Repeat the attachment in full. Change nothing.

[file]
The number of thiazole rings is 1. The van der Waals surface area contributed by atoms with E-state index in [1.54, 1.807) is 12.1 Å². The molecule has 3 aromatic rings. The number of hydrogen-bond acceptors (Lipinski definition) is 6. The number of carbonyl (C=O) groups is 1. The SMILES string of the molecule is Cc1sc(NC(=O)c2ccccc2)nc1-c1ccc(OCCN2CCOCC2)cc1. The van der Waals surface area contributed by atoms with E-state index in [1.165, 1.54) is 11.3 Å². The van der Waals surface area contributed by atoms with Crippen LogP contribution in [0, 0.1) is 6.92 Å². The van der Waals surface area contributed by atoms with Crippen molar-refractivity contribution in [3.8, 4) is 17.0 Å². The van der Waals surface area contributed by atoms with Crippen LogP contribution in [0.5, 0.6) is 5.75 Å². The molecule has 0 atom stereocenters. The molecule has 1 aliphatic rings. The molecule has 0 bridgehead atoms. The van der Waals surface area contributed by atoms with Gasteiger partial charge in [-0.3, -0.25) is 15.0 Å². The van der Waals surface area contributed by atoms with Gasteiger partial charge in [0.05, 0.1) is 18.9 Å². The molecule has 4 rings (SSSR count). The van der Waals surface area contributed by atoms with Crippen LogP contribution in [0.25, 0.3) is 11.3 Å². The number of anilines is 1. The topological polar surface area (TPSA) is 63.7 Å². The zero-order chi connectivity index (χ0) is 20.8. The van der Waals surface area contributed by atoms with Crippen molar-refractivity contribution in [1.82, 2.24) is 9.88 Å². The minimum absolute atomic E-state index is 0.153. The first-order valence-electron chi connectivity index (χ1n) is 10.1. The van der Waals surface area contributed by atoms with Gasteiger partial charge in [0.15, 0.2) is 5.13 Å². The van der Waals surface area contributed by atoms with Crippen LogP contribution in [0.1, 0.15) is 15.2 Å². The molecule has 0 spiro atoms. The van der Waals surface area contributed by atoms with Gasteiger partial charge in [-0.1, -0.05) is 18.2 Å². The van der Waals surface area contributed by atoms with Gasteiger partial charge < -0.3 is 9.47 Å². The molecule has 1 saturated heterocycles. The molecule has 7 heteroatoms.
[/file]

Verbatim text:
The number of thiazole rings is 1. The van der Waals surface area contributed by atoms with E-state index in [1.54, 1.807) is 12.1 Å². The molecule has 3 aromatic rings. The number of hydrogen-bond acceptors (Lipinski definition) is 6. The number of carbonyl (C=O) groups is 1. The SMILES string of the molecule is Cc1sc(NC(=O)c2ccccc2)nc1-c1ccc(OCCN2CCOCC2)cc1. The van der Waals surface area contributed by atoms with E-state index in [1.165, 1.54) is 11.3 Å². The van der Waals surface area contributed by atoms with Crippen LogP contribution in [0, 0.1) is 6.92 Å². The van der Waals surface area contributed by atoms with Crippen molar-refractivity contribution in [3.8, 4) is 17.0 Å². The van der Waals surface area contributed by atoms with Crippen LogP contribution in [0.5, 0.6) is 5.75 Å². The molecule has 0 atom stereocenters. The molecule has 1 aliphatic rings. The molecule has 0 bridgehead atoms. The van der Waals surface area contributed by atoms with Gasteiger partial charge in [-0.3, -0.25) is 15.0 Å². The van der Waals surface area contributed by atoms with Gasteiger partial charge in [0.05, 0.1) is 18.9 Å². The molecule has 4 rings (SSSR count). The van der Waals surface area contributed by atoms with Crippen LogP contribution in [0.25, 0.3) is 11.3 Å². The number of anilines is 1. The topological polar surface area (TPSA) is 63.7 Å². The zero-order chi connectivity index (χ0) is 20.8. The van der Waals surface area contributed by atoms with Crippen molar-refractivity contribution in [1.82, 2.24) is 9.88 Å². The minimum absolute atomic E-state index is 0.153. The first-order valence-electron chi connectivity index (χ1n) is 10.1. The van der Waals surface area contributed by atoms with Gasteiger partial charge in [0.15, 0.2) is 5.13 Å². The van der Waals surface area contributed by atoms with Crippen LogP contribution in [0.1, 0.15) is 15.2 Å². The molecule has 0 spiro atoms. The van der Waals surface area contributed by atoms with Gasteiger partial charge in [-0.1, -0.05) is 18.2 Å². The van der Waals surface area contributed by atoms with Gasteiger partial charge < -0.3 is 9.47 Å². The molecule has 1 saturated heterocycles. The molecule has 7 heteroatoms.